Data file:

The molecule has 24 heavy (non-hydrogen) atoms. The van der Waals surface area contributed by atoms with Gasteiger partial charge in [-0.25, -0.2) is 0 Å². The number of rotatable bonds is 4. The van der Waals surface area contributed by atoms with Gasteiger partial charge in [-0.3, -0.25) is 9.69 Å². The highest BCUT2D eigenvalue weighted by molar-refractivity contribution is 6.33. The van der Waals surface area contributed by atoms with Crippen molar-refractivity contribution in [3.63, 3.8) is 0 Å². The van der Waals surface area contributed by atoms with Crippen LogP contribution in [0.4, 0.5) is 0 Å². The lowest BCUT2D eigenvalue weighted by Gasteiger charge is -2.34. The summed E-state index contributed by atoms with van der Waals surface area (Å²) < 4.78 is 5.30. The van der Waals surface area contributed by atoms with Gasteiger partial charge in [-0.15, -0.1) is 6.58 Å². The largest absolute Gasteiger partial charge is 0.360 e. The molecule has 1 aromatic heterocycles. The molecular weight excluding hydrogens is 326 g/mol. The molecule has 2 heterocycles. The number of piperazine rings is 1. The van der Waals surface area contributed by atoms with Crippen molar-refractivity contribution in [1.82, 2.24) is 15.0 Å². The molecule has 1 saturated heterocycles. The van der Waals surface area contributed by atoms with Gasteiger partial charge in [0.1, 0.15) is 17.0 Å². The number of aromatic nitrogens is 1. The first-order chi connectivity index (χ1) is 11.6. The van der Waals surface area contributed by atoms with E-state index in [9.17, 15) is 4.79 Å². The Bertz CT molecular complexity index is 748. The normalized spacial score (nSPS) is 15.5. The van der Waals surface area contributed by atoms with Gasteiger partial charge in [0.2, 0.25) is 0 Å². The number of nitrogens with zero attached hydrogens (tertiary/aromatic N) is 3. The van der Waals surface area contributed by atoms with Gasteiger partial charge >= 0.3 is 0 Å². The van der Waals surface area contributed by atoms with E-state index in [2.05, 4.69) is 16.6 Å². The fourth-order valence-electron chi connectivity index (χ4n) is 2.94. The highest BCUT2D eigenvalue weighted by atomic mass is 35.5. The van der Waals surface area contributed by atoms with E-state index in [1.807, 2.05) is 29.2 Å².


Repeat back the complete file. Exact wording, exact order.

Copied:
The molecule has 24 heavy (non-hydrogen) atoms. The van der Waals surface area contributed by atoms with Gasteiger partial charge in [-0.25, -0.2) is 0 Å². The number of rotatable bonds is 4. The van der Waals surface area contributed by atoms with Gasteiger partial charge in [-0.3, -0.25) is 9.69 Å². The highest BCUT2D eigenvalue weighted by molar-refractivity contribution is 6.33. The van der Waals surface area contributed by atoms with Crippen molar-refractivity contribution in [3.63, 3.8) is 0 Å². The van der Waals surface area contributed by atoms with Crippen LogP contribution in [0.4, 0.5) is 0 Å². The lowest BCUT2D eigenvalue weighted by Gasteiger charge is -2.34. The summed E-state index contributed by atoms with van der Waals surface area (Å²) < 4.78 is 5.30. The van der Waals surface area contributed by atoms with Gasteiger partial charge in [-0.15, -0.1) is 6.58 Å². The largest absolute Gasteiger partial charge is 0.360 e. The molecule has 1 aromatic heterocycles. The molecular weight excluding hydrogens is 326 g/mol. The molecule has 2 heterocycles. The number of piperazine rings is 1. The van der Waals surface area contributed by atoms with Crippen molar-refractivity contribution in [1.82, 2.24) is 15.0 Å². The molecule has 1 saturated heterocycles. The van der Waals surface area contributed by atoms with Gasteiger partial charge in [0.1, 0.15) is 17.0 Å². The number of aromatic nitrogens is 1. The first-order chi connectivity index (χ1) is 11.6. The van der Waals surface area contributed by atoms with E-state index in [9.17, 15) is 4.79 Å². The Bertz CT molecular complexity index is 748. The normalized spacial score (nSPS) is 15.5. The van der Waals surface area contributed by atoms with Gasteiger partial charge in [0.2, 0.25) is 0 Å². The number of nitrogens with zero attached hydrogens (tertiary/aromatic N) is 3. The van der Waals surface area contributed by atoms with Gasteiger partial charge >= 0.3 is 0 Å². The van der Waals surface area contributed by atoms with E-state index in [2.05, 4.69) is 16.6 Å². The fourth-order valence-electron chi connectivity index (χ4n) is 2.94. The highest BCUT2D eigenvalue weighted by atomic mass is 35.5. The van der Waals surface area contributed by atoms with E-state index in [1.807, 2.05) is 29.2 Å².